the drawer and its equipment when fully extended.
Outside of fastenings, the hardware items most commonly required by the hi-fi installer are drawer slides, lid supports, hinges and knobs or pulls.
The drawer slides commonly used in hi-fi work are either 13 inches long with a 9-inch traverse or 15 inches long with an 11-inch traverse. They are rated to carry 40 to 50 pounds a pair. Two basic types are made. One is the side mount, intended to be attached to the sides of the cabinet; the other is the undercarriage slide intended to be attached to a shelf underneath the drawer (Fig. 1210). Try to use each as intended, otherwise the weight-carrying capacity will not be as rated.
In case you have a big load such as a large tape machine to be put in a pull-out drawer, very-heavy-duty slides can be obtained, with weight-carrying capacities up to 200 pounds a pair. In some localities you may have trouble finding these types in stock any where, but they can be ordered.
About lid supports, nothing much need be said except to be sure you use one strong enough to stand up under constant use.
We recommend that with all moving hardware, lid supports, slides, and hinges, that any error be on the side of using material that you know is too heavy for the job. The capacity of exhilarated people at a party to overload such devices is astonishing, to say nothing of the onslaughts of healthy children.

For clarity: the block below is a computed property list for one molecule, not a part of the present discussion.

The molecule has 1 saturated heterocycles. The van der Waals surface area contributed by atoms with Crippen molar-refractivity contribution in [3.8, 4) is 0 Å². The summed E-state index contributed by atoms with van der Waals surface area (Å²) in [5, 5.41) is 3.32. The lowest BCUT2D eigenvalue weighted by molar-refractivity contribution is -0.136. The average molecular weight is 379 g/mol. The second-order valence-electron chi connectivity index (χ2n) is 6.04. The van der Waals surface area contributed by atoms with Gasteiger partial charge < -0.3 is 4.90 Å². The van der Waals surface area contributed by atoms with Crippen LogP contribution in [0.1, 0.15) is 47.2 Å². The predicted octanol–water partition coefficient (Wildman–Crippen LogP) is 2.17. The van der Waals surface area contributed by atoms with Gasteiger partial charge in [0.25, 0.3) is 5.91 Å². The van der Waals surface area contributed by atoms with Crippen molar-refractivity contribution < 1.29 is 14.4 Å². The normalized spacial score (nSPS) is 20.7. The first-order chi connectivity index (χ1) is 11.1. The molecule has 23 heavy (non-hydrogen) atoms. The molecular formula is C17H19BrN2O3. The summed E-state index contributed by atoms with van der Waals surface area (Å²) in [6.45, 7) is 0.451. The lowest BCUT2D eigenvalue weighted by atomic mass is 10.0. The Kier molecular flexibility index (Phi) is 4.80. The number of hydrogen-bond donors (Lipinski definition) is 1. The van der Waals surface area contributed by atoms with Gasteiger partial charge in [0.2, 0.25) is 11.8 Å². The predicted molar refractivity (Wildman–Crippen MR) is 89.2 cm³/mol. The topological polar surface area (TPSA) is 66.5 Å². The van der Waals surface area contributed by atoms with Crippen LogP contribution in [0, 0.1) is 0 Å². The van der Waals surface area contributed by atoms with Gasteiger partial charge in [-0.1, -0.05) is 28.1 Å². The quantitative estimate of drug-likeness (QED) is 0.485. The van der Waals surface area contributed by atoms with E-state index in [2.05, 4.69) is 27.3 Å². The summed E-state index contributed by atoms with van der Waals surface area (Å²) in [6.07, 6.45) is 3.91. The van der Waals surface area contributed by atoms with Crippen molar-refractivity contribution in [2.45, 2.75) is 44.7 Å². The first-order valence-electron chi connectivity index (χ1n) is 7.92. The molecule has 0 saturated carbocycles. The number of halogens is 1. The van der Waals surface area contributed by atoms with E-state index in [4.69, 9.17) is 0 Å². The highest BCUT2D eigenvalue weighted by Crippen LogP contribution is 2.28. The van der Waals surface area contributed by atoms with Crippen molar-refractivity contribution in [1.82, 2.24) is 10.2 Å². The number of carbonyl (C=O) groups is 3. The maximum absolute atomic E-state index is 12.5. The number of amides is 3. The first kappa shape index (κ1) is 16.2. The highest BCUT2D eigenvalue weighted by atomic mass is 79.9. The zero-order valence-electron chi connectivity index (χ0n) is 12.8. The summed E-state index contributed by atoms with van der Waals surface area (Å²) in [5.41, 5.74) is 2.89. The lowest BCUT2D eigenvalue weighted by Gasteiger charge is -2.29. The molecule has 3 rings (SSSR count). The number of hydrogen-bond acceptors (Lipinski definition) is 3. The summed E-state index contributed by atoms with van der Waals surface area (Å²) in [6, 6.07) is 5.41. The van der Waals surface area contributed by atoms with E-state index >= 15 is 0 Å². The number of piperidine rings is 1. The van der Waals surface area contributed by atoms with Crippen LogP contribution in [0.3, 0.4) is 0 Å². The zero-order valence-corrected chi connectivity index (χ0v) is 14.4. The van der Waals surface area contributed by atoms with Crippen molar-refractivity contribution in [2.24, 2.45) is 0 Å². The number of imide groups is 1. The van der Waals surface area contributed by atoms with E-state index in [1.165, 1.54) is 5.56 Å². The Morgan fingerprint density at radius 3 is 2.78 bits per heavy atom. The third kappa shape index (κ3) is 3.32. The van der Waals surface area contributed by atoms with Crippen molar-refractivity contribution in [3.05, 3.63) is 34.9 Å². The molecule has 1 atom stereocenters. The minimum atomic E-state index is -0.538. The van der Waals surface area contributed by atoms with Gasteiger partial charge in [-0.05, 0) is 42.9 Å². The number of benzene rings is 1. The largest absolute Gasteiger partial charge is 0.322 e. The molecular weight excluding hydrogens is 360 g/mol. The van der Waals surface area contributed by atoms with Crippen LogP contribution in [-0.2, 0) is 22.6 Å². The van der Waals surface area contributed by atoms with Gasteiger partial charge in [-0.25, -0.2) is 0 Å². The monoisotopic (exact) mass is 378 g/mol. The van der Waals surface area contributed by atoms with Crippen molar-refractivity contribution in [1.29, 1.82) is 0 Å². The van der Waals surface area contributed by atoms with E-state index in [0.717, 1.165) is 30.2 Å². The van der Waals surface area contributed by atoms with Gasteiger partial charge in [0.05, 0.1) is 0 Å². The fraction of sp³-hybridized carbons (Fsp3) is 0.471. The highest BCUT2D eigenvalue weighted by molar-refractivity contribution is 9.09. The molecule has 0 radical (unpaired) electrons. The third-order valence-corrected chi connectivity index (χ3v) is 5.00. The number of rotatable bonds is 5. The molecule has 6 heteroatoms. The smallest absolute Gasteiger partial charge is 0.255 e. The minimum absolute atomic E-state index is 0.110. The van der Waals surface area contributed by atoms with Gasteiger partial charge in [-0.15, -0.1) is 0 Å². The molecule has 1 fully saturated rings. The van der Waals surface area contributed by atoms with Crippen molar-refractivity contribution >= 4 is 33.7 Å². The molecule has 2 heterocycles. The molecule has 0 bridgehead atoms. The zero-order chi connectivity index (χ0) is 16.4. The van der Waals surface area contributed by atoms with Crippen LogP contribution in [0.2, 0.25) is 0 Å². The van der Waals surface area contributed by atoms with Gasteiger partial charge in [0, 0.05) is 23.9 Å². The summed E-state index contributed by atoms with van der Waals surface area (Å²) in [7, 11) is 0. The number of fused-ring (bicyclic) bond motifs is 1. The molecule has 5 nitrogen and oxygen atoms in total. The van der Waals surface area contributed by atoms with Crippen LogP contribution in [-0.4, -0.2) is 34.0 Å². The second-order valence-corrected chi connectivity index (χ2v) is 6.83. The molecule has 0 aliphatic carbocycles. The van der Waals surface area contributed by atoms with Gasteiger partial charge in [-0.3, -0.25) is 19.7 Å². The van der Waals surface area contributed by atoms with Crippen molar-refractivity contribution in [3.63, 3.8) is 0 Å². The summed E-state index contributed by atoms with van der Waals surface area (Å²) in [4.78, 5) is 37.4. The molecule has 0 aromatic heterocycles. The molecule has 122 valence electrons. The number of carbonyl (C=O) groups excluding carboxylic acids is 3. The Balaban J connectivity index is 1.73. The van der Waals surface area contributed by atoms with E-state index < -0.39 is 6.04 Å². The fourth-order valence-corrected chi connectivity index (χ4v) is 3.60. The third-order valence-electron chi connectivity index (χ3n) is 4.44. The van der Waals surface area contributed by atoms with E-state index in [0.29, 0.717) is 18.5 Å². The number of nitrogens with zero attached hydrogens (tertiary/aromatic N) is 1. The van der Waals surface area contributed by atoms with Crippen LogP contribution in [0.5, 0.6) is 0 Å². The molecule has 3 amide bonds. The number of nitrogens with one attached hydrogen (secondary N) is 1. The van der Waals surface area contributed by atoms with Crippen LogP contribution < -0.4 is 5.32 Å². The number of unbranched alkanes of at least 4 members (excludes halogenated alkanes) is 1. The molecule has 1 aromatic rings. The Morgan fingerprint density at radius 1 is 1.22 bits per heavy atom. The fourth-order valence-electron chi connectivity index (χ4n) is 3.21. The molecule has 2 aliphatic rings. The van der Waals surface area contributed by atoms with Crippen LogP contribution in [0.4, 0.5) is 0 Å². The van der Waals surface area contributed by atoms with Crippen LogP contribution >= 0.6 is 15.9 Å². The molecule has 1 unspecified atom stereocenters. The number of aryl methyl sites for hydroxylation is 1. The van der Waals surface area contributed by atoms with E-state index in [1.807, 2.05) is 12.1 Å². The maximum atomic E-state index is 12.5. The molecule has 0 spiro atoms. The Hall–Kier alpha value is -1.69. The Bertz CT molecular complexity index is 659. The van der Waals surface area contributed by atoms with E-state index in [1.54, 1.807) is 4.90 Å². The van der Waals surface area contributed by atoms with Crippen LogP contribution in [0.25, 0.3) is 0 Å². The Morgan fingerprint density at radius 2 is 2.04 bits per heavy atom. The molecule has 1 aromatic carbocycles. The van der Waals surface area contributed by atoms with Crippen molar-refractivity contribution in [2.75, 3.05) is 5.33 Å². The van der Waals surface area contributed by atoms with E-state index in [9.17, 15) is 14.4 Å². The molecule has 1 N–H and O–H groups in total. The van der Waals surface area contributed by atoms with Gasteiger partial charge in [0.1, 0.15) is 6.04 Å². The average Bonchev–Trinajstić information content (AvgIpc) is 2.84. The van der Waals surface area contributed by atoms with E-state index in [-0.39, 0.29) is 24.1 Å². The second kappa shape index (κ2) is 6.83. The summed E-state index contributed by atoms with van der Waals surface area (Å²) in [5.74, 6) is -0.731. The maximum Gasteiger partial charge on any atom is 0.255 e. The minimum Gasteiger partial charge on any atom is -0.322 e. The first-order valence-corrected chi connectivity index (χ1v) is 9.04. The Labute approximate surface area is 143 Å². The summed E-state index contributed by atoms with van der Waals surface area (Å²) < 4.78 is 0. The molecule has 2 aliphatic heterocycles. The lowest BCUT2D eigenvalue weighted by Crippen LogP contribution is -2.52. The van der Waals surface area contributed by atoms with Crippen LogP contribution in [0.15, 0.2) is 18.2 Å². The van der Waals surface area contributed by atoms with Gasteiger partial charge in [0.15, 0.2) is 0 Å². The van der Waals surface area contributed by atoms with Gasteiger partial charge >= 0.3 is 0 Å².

Fig. 1211 shows a few of the many hinges available. Here, the problem is often to find one that is strong enough without being too conspicuous. The piano hinge is, of course, the strongest, but it shows all the way along the door. The butt and Soss hinges are of about equal strength, and the Soss has the advantage of being completely invisible when the door is closed. Remember this when you are tempted to use a pivot hinge, the weakest of the lot, merely because it is inconspicuous.
Knobs and pulls (Fig. 1212) are of such infinite variety that your best bet is not to get embroiled in suggesting anything. Send the lady of the house down to a well-stocked hardware place and let her pick out what she wants.
There are various other pieces of hardware often used on hi-fi cabinets, but as an installer you will have very little to do with them. However, you should at least know what they are when you see them, so a few of the more common ones are illustrated in Fig. 1213.
You won't very often manage an installation without having to contend with grille cloth. The best cloths to use from a hi-fi functional viewpoint are woven specially for the purpose from mono-filament plastic yarns. The big snag here is finding a pattern that will satisfy esthetic requirements without being functionally bad.
This is not always possible. From time to time, you'll have to settle for something that is acoustically less than ideal but, after all, why is there a treble boost on the preamplifier if not to be used?
For padding the inside of speaker enclosures a good many materials have been used such as felt, rock wool, Kimsul, cotton waste or fiberglass. We generally prefer fiberglass in the form of flexible blanketing. It gives the best absorption for the cubic volume occupied, and is very easy to handle. You can cut it to size with a pair of large scissors and staple it in place. Incidentally, it is said you can actually sharpen a pair of scissors this way.
Since most of your installations are going into cabinets of one sort or another, you'd best know a bit about how they are put together. Then, if alterations or new construction such as added internal shelves are needed, you'll know what can be done and what cannot.